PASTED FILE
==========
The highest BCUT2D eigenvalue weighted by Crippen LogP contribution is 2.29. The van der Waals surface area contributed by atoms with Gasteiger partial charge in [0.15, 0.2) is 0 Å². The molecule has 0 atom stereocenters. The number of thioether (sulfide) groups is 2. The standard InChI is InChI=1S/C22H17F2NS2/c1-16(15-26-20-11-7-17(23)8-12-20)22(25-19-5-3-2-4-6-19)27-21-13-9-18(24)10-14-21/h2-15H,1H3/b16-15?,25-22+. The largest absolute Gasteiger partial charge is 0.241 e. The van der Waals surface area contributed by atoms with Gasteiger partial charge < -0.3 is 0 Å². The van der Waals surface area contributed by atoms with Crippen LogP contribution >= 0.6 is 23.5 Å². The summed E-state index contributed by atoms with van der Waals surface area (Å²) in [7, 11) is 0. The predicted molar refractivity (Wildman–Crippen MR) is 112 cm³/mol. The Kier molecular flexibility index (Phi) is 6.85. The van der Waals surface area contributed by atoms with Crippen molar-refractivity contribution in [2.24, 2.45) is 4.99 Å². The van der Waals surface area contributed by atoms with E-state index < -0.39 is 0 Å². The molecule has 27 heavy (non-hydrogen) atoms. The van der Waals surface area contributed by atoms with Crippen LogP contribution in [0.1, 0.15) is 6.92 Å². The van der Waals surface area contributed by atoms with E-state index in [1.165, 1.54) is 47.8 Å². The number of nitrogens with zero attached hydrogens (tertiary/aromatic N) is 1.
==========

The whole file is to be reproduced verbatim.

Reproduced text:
The highest BCUT2D eigenvalue weighted by Crippen LogP contribution is 2.29. The van der Waals surface area contributed by atoms with Gasteiger partial charge in [0.15, 0.2) is 0 Å². The molecule has 0 atom stereocenters. The number of thioether (sulfide) groups is 2. The standard InChI is InChI=1S/C22H17F2NS2/c1-16(15-26-20-11-7-17(23)8-12-20)22(25-19-5-3-2-4-6-19)27-21-13-9-18(24)10-14-21/h2-15H,1H3/b16-15?,25-22+. The largest absolute Gasteiger partial charge is 0.241 e. The van der Waals surface area contributed by atoms with Gasteiger partial charge < -0.3 is 0 Å². The van der Waals surface area contributed by atoms with Crippen LogP contribution >= 0.6 is 23.5 Å². The summed E-state index contributed by atoms with van der Waals surface area (Å²) in [7, 11) is 0. The predicted molar refractivity (Wildman–Crippen MR) is 112 cm³/mol. The Kier molecular flexibility index (Phi) is 6.85. The van der Waals surface area contributed by atoms with Crippen molar-refractivity contribution in [2.24, 2.45) is 4.99 Å². The van der Waals surface area contributed by atoms with E-state index < -0.39 is 0 Å². The molecule has 27 heavy (non-hydrogen) atoms. The van der Waals surface area contributed by atoms with Crippen LogP contribution in [0.1, 0.15) is 6.92 Å². The van der Waals surface area contributed by atoms with E-state index in [1.165, 1.54) is 47.8 Å². The number of nitrogens with zero attached hydrogens (tertiary/aromatic N) is 1.